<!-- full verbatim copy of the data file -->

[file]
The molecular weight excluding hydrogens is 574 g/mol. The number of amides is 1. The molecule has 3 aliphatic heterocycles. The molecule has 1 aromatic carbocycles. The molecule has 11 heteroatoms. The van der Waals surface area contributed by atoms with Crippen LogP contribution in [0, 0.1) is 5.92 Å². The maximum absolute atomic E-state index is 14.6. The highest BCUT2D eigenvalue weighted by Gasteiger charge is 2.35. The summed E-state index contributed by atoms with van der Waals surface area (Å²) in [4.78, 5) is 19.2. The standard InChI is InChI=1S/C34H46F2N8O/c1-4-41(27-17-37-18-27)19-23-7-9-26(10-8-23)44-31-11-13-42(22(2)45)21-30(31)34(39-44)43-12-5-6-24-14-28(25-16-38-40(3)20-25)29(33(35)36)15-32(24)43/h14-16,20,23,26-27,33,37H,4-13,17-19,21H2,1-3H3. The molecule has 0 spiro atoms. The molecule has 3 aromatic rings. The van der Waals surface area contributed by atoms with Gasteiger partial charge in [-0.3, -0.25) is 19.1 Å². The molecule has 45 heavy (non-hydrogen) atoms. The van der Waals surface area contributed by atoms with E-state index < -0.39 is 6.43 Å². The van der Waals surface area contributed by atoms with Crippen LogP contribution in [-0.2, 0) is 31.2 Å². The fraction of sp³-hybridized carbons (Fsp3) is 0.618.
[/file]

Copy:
The molecular weight excluding hydrogens is 574 g/mol. The number of amides is 1. The molecule has 3 aliphatic heterocycles. The molecule has 1 aromatic carbocycles. The molecule has 11 heteroatoms. The van der Waals surface area contributed by atoms with Crippen LogP contribution in [0, 0.1) is 5.92 Å². The maximum absolute atomic E-state index is 14.6. The highest BCUT2D eigenvalue weighted by Gasteiger charge is 2.35. The summed E-state index contributed by atoms with van der Waals surface area (Å²) in [4.78, 5) is 19.2. The standard InChI is InChI=1S/C34H46F2N8O/c1-4-41(27-17-37-18-27)19-23-7-9-26(10-8-23)44-31-11-13-42(22(2)45)21-30(31)34(39-44)43-12-5-6-24-14-28(25-16-38-40(3)20-25)29(33(35)36)15-32(24)43/h14-16,20,23,26-27,33,37H,4-13,17-19,21H2,1-3H3. The molecule has 0 spiro atoms. The molecule has 3 aromatic rings. The van der Waals surface area contributed by atoms with Gasteiger partial charge in [-0.3, -0.25) is 19.1 Å². The molecule has 45 heavy (non-hydrogen) atoms. The van der Waals surface area contributed by atoms with E-state index < -0.39 is 6.43 Å². The van der Waals surface area contributed by atoms with Crippen LogP contribution in [-0.2, 0) is 31.2 Å². The fraction of sp³-hybridized carbons (Fsp3) is 0.618.